Esophageal Variceal Injection
(Sclerotherapy for Esophageal Varices; Endoscopic Sclerotherapy)
Reasons for Procedure
- Painful swallowing
- Esophageal narrowing
- Esophageal damage
- Bleeding disorder
- Active bleeding
- Increased age
- Heart or lung problems
What to Expect
Prior to Procedure
- Do not eat for 8 to 12 hours before the procedure.
- If you have diabetes, discuss your medications with your doctor.
- Arrange for transportation after the procedure. You should not drive for 24 hours after the procedure.
Talk to your doctor about your medications. You may be asked to stop taking some medications up to one week before the procedure, like:
- Aspirin or other non-steroidal anti-inflammatory drugs (NSAIDs)
- Blood thinners
- Your throat may be sprayed with a medication to make it numb.
- You will be given IV medications to help you relax.
- If you have active bleeding, it may be necessary to use general anesthesia. You will be asleep.
Description of the Procedure
|Upper GI Endoscopy|
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How Long Will It Take?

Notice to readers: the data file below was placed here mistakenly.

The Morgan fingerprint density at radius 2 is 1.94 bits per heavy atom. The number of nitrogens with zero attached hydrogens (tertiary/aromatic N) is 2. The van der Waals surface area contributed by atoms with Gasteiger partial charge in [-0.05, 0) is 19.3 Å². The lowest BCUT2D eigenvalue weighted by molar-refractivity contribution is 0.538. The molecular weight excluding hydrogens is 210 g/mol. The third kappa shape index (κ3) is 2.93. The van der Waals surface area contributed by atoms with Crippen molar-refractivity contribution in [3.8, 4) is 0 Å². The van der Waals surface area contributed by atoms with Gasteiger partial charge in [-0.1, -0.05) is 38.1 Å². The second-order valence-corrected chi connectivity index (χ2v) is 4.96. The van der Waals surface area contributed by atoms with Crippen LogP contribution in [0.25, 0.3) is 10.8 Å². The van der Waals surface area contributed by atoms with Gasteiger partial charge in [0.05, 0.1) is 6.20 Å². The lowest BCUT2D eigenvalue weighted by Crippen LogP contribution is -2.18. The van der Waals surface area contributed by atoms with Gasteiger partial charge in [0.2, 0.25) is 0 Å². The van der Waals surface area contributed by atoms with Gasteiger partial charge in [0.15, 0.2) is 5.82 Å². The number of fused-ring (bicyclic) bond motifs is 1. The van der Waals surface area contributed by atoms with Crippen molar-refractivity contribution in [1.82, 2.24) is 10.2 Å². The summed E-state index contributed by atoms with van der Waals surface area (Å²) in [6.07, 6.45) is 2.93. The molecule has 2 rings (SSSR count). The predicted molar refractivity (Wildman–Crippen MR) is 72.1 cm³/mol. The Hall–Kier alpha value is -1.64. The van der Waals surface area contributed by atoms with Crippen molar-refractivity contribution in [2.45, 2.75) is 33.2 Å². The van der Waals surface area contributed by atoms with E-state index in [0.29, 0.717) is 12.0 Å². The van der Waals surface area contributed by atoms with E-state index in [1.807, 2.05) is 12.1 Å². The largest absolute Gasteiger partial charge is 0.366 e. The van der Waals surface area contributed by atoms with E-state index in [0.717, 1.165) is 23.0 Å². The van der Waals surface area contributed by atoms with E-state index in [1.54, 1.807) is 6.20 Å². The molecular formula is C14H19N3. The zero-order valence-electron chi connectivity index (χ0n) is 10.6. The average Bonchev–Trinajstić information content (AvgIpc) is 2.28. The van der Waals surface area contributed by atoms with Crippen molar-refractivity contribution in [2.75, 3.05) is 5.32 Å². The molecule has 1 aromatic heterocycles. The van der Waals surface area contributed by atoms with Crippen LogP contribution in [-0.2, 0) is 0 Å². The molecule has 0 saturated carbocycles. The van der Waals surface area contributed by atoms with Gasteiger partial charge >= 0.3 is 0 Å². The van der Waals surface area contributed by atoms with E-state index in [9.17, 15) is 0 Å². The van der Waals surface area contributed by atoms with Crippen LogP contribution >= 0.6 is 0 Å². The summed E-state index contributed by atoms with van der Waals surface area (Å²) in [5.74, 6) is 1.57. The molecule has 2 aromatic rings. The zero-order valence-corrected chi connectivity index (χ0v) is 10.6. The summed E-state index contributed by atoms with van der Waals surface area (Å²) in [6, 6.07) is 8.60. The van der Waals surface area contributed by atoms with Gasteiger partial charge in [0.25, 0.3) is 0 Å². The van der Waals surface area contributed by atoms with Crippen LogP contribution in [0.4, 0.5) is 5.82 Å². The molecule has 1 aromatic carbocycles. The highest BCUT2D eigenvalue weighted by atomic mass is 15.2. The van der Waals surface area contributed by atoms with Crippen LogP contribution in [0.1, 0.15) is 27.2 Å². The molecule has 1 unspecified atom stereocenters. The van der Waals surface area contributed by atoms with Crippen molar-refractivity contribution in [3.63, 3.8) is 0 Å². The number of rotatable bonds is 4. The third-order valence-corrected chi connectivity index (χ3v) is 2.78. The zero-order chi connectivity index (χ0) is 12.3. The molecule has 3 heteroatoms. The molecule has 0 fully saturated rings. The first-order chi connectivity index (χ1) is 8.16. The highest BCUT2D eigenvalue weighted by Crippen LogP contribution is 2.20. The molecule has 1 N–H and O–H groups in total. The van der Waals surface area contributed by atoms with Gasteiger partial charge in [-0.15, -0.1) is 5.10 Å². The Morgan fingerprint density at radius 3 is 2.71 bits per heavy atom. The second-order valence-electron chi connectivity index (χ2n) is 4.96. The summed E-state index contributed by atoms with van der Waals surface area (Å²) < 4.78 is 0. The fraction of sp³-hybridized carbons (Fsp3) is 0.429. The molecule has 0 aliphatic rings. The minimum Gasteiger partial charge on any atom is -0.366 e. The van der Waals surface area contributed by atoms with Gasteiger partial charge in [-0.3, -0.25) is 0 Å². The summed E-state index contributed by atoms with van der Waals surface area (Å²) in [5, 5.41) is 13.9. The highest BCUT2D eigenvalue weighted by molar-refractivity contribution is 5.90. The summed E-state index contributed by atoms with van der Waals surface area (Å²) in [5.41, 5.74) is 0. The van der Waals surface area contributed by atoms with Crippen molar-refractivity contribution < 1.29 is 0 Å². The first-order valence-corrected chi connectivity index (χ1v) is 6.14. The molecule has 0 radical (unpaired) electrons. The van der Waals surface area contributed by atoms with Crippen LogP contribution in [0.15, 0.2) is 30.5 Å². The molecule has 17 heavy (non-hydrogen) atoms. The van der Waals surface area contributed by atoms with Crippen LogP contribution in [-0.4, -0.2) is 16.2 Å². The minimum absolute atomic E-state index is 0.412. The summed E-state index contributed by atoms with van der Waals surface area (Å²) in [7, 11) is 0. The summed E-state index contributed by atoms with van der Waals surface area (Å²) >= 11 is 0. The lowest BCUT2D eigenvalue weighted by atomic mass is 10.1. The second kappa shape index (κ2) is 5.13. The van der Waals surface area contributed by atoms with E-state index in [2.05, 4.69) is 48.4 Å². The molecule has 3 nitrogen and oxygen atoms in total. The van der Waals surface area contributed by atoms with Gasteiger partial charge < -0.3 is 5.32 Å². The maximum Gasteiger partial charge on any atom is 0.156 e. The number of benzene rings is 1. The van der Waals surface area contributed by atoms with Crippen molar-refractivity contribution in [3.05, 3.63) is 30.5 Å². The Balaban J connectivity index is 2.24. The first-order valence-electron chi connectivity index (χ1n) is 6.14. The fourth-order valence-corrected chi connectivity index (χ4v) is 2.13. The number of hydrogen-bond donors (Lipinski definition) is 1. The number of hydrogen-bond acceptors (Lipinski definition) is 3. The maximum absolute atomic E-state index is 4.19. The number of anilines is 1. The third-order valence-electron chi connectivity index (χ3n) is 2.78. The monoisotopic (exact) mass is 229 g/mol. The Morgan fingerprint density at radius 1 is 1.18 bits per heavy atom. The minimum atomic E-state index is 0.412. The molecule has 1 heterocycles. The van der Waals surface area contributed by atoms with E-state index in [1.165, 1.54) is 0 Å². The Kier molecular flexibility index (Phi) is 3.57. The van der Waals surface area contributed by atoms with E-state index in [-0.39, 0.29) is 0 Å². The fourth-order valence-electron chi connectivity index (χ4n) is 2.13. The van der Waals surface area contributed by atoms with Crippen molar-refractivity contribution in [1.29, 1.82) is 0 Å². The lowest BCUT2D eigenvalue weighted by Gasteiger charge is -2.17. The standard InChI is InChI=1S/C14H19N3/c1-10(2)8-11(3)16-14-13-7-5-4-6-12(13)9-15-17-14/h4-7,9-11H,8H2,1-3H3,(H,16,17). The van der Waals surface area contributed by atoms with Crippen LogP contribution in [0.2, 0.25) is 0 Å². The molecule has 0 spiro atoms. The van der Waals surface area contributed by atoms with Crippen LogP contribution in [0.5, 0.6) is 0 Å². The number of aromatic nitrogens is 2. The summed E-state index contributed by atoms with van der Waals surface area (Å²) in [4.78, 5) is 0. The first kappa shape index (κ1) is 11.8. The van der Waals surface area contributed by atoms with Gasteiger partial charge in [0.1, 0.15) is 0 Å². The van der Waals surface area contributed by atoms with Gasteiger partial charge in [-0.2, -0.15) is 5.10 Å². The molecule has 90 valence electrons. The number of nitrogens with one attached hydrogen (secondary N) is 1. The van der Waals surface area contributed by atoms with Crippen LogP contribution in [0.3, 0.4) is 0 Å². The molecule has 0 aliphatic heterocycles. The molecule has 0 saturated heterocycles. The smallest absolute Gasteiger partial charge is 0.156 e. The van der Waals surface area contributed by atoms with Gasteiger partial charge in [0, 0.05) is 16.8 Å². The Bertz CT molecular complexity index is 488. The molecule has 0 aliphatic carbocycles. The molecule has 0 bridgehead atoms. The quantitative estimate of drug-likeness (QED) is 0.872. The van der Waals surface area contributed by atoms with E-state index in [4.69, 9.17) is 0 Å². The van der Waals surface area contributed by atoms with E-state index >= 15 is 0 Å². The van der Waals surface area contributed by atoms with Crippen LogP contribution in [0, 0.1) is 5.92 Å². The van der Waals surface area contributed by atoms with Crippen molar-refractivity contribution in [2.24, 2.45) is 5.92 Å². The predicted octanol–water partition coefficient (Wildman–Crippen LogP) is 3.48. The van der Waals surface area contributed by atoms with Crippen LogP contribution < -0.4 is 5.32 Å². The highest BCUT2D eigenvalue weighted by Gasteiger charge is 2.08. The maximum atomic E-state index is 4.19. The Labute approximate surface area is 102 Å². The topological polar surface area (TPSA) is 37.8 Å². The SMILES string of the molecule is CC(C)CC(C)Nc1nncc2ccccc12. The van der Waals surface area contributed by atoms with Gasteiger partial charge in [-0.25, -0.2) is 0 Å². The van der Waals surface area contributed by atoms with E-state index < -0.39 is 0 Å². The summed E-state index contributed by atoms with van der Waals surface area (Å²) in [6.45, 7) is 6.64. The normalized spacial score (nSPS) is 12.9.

How Much Will It Hurt?
- Do not drive for at least 24 hours.
- Rest the remainder of the day.
- Resume your normal diet, unless told otherwise by your doctor.
- Resume your medications, unless told otherwise by your doctor.
- If you stopped your medication before the procedure, ask your doctor when it is safe to start taking it again.
Call Your Doctor
- Signs of infection, including fever and chills
- Bleeding from the mouth
- Increasing pain
- Nausea and vomiting
- Bloody vomit
- Difficulty swallowing
- Cough, shortness of breath, or chest pain
- Bloody or dark black stools
- Severe abdominal pain
American Gastroenterological Association http://www.gastro.org
American Society for Gastrointestinal Endoscopy http://www.asge.org
Health Canada http://www.hc-sc.gc.ca
The Canadian Association of Gastroenterology (CAG) http://www.cag-acg.org
Berry PA, Wendon JA. The management of severe alcoholic liver disease and variceal bleeding in the intensive care unit. Curr Opin Crit Care. 2006;12:171-7.
Garcia-Tsao G, Sanyal AJ. Prevention and management of gastroesophageal varicies and variceal hemorrhage in cirrhosis. Am J Gastroenterol. 2007;102(9):2086-2102.
Gastroesophageal varices. EBSCO DynaMed website. Available at: http://www.ebscohost.com/dynamed/what.php. Updated May 13, 2013. Accessed July 12, 2013.
Technology Assessment Committee, Croffie J, et al. Sclerosing agents for use in GI endoscopy. Gastrointest Endosc. 2007;66(1):1-6.
- Reviewer: Daus Mahnke, MD; Brian Randall, MD
- Review Date: 07/2013 -
- Update Date: 00/71/2013 -